The recent riots in France, suicide bombers in Iraq and Palestine, and the 9/11 aftermath are all harbingers of the Western nightmare wherein expansionist Islam threatens to turn Europe into the new Maghreb, which it failed to do a millennium ago. DJ Mutamassik, a longtime Brooklyn-based bringer of beats who now lives in Italy, musically represents this post-colonial reality, but instead of engaging in violence and conflict, the epic clash of modern and ancient civilizations unfolds on her new CD as a whirlwind of constructive cross-cultural creativity.
Mutamassik -- a.k.a. Giulia Loli -- is a graduate of Mount Lebanon High School who was interested in fringe musical forms from an early age. Living in the Big Apple for much of the '90s, she built upon the "illbient" electronica scene to hammer out a hybrid sound, merging drum and bass, dub and hip hop with the petrol-can rhythms and violin-dominated orchestras of her mother's Sa'aidi (south Egyptian) ancestors. Just to drive the point home, there's a photo of Loli as a young girl with her Egyptian family meeting Henry Kissinger, and one track features a rapper named 4th Pyramid proclaiming, "tell the womb of El-Faiyum peace for bearing me / Coptic my parents be."
However, Loli's emphatic identification with her roots, both visually and sonically, shouldn't prevent anyone from enjoying the rhythmic compulsion which she purveys with ease, from the hard-as-nails 1997 productions of "M28" (a remix for Arto Lindsay) and "Raqs Sharqi Scratch" to newer tracks such as "High Alert A'ala Teta," where she collaborates with her husband, Morgan Craft, himself an improvising guitarist.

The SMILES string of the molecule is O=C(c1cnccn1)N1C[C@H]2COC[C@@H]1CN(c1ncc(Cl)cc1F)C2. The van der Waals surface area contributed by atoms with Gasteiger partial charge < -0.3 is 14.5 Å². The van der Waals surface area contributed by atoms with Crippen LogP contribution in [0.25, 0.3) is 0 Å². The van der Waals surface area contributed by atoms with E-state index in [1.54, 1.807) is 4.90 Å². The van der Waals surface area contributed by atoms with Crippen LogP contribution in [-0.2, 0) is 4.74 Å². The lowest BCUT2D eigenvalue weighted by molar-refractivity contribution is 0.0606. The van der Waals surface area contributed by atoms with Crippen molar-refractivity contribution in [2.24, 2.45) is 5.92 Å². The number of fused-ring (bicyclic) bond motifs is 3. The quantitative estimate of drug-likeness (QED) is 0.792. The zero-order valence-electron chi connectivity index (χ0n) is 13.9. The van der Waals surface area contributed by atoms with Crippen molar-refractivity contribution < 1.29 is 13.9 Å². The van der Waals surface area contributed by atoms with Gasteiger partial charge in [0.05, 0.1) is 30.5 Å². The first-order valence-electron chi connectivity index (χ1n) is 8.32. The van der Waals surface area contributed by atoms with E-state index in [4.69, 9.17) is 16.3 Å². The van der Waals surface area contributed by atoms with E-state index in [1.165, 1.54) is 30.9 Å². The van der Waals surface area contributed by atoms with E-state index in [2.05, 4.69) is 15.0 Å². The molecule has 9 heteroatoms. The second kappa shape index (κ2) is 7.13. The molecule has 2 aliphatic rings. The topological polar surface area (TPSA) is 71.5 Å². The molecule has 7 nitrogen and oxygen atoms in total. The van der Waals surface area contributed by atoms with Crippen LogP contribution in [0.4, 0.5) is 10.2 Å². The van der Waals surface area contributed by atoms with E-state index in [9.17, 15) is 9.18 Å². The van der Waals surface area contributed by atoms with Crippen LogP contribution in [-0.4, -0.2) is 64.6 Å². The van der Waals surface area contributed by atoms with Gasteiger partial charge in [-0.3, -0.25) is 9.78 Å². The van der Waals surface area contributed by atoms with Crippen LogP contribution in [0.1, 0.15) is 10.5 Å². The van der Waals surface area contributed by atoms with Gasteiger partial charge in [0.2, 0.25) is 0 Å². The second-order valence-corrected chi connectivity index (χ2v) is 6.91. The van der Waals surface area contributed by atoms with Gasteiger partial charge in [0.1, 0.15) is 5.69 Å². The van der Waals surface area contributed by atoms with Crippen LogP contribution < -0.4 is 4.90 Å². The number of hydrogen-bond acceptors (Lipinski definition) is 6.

The title, Masri Mokassar, means "Broken Egyptian" and that's truly what this music is: breakbeats, breakcore, whatever term will make 'em flock to the most adventurous and forward-thinking dance floors, but done with a Middle Eastern flair by someone who's actually been there and back, unlike the recently deceased Bryn Jones (of pro-Arab electronica project Muslimgauze), who never left the British Isles. For this authentic summation of her first 10 years, one could tell her "shokran ya rab" (thanks a lot) for compiling her unique works -- and then hope that Mutamassik's next decade will be even more prophetic in staking out future by-products of rampant globalism.